What Career-seekers Want: the things that matter most to any – and every – prospect hire, part 1

What Career-seekers Want: the things that matter most to any – and every – prospect hire, part 1


It’s that time of the week again when we post a little something to help make navigating the professional world a little easier.

This time around, our newest editorial series applies to both career-seekers and employers. Both have much to gain from an aligned understanding of the things that truly satisfy employees.

And what exactly are those things? We put together this series to discuss the most important selling points that keep candidates from backing out. Let’s start with one of the most important factors.


This particular point has been discussed time and again throughout the modern history of labor and employment. However, it always needs to be repeated because we have a tendency to forget its layers of meaning. That is one prevalent reason for the non-fulfillment of this need; when employers forget what consistent and decent income means, they fail to prepare and implement strategies that can provide their employees with such compensation. So, what are these things that are central to steady and decent income?

First, it is income. The word itself implies not only salary, but also what is left when all the deductions and expenses are subtracted. Literally, it is what “comes in” to the employee’s reserves, including their recreational funds, savings and emergency funds. Having income means having something left over after all the expenditures have been taken care of.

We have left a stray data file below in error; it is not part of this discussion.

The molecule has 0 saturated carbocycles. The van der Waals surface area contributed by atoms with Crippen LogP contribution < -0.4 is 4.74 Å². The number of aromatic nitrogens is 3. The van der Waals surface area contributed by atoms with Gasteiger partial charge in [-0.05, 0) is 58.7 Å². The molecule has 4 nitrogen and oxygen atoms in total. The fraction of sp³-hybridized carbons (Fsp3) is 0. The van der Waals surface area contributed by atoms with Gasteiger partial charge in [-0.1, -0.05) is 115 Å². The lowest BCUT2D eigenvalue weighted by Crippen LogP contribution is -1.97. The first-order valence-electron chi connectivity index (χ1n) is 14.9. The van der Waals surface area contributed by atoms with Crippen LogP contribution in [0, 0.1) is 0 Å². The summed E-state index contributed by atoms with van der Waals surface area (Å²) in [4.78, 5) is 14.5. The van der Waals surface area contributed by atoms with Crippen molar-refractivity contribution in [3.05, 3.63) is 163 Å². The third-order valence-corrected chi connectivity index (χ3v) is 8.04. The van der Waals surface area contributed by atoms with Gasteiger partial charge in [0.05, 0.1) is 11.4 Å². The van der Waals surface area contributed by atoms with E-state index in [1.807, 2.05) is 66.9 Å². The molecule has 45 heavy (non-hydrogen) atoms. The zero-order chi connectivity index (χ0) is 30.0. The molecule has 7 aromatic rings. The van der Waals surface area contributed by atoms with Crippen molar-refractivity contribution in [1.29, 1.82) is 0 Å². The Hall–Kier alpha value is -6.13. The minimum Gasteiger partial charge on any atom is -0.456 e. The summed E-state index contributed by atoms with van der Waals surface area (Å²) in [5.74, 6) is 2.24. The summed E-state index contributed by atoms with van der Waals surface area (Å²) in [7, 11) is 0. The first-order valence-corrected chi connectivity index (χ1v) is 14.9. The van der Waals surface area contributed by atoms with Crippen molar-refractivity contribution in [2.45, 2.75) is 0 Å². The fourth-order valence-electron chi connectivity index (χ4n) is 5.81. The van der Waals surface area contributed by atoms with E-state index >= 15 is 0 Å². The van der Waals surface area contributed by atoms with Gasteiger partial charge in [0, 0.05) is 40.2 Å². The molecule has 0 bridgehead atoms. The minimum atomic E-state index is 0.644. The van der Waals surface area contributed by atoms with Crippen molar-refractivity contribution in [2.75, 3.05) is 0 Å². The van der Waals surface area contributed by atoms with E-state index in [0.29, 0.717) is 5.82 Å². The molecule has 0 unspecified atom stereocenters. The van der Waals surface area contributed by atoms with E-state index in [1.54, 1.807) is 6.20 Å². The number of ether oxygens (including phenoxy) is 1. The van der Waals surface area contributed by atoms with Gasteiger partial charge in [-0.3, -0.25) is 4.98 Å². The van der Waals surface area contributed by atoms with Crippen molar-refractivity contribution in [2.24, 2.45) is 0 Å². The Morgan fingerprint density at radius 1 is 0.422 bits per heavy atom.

Second, it is decent. Having something left over after basic expenses is one thing. It’s more important to have enough remaining funds after paying for those necessities. The amount that remains will determine whether the employee will be able to invest in other things. A great determinant in this concept is increase in compensation. As an example, there must be an increase in income to cope with the rising cost of living. Therefore, decent income means being safe from the possibility of living paycheck-to-paycheck, at any position level and no matter how much economic forces change living conditions.

Third, a steady source means a source that can be relied on consistently. It must be anchored on secure employment, which is why employees stick to jobs that are both stable and have decent income. Employees understand that getting the kind of income they need and want – steady and decent – depends on the stability and security of their job.

Career-seekers understand that when they transition into being actual employees, these are the factors that will matter the most in terms of compensation. These factors will dictate their financial capability not only to survive and support their families, but also to invest in other things that will ultimately improve their value as individuals and as professionals. Without steady and decent income, they will be focused entirely on earning enough to cover basic needs, but no more than that.

This is how a great majority of us think. As career-seekers or as actual employees, steady and decent income will always be an urgent and significant issue to focus on. That’s why we’ve developed the instinct to make career decisions based on how opportunities will help us earn the kind of income we need and want. We learn to balance considerations of expenses for food, utilities, fare, and other necessities with our other spending goals and the income we have. In the end, we accept the offer that gives us the greatest advantage in that regard.

Once both the workforce and the industries grasp the true nature of steady and decent income, there will be a greater alignment between the needs of both.

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